Local knowledge to inform effective
management of protection forests:
a case study from Indonesian Borneo
Imam Basuki, Mic...
Background
 Gunung Lumut Protection Forest (GLPF; one
of 494 in Indonesia) is still under heavy
pressure from forest encr...
Objectives
 To examine the socio-economic condition of
the communities in and around the GLPF.
 To examine the local uti...
Research Site
 The area was a production forest (1970-
1983 and then reserved as Gunung Lumut
Protection Forest (GLPF). I...
Research Site
 The dominant ethnic is Paser and most of
them are indigenous people who didn’t
finish elementary school.
...
Methods
 The primary data were collected through
general observation, participatory mapping
of land-types and natural res...
Methods
 Data on community perspectives, including
score or rank, on importance of landscape
and products were recorded a...
Identified land types in Rantau Layung and Mului, including their characteristics
Land types importance (mean value) for all groups in Rantau Layung
Land types importance (mean value) for all groups in Mului
Knowledge on distribution of natural resources
The GLPF management may consider these sites as key biodiversity
areas sinc...
Land types
importance (mean
value) for all groups
Forest types importance (mean value) for all groups
Product source importance (mean value) for all groups
Implication to Policy on Protection Forest
Management
 Forest resource are locally considered to be
more important than m...
Acknowledgement:
Tropenbos International – Indonesia
Villagers of Mului and Rantau Layung
Thank you!
Local knowledge to inform effective management of protection forests: a case study from Indonesian Borneo
Local knowledge to inform effective management of protection forests: a case study from Indonesian Borneo
Local knowledge to inform effective management of protection forests: a case study from Indonesian Borneo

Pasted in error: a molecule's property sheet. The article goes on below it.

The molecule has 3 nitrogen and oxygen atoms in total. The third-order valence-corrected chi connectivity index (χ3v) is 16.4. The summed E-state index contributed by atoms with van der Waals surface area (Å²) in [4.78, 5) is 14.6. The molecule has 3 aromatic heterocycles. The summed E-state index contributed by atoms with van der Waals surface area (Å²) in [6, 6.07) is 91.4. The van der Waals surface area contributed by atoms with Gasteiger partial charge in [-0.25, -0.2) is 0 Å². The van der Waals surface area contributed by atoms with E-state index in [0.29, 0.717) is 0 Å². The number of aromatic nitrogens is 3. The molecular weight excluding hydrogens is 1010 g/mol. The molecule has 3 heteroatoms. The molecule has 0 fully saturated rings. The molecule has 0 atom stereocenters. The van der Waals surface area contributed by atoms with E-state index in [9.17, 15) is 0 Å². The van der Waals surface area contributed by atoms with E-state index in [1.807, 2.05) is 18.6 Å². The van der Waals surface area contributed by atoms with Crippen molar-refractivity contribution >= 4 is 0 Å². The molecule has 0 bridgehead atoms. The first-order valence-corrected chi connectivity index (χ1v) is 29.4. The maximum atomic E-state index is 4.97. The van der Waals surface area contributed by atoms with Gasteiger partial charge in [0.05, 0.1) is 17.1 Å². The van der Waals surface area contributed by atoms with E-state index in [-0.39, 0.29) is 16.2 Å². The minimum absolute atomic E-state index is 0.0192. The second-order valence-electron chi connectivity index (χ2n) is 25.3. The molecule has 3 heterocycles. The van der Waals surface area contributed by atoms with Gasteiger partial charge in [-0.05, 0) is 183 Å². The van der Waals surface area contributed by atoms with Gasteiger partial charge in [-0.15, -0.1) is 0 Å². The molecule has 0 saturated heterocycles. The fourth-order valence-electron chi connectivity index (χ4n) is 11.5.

Local knowledge to inform effective management of protection forests: a case study from Indonesian Borneo
Local knowledge to inform effective management of protection forests: a case study from Indonesian Borneo
Local knowledge to inform effective management of protection forests: a case study from Indonesian Borneo
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Local knowledge to inform effective management of protection forests: a case study from Indonesian Borneo

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Local knowledge to inform effective management of protection forests: a case study from Indonesian Borneo

  1. 1. Local knowledge to inform effective management of protection forests: a case study from Indonesian Borneo Imam Basuki, Michael Padmanaba, Murniati 14th Conference of the International Association for the Study of the Commons (IASC)
  2. 2. Background  Gunung Lumut Protection Forest (GLPF; one of 494 in Indonesia) is still under heavy pressure from forest encroachments.  Conflicts between GLPF, logging concessionaire and local people.  Lack of information on biodiversity, local livelihoods and socio-cultural.  No proper management plan or board has been made since designation of GLPF in 1983.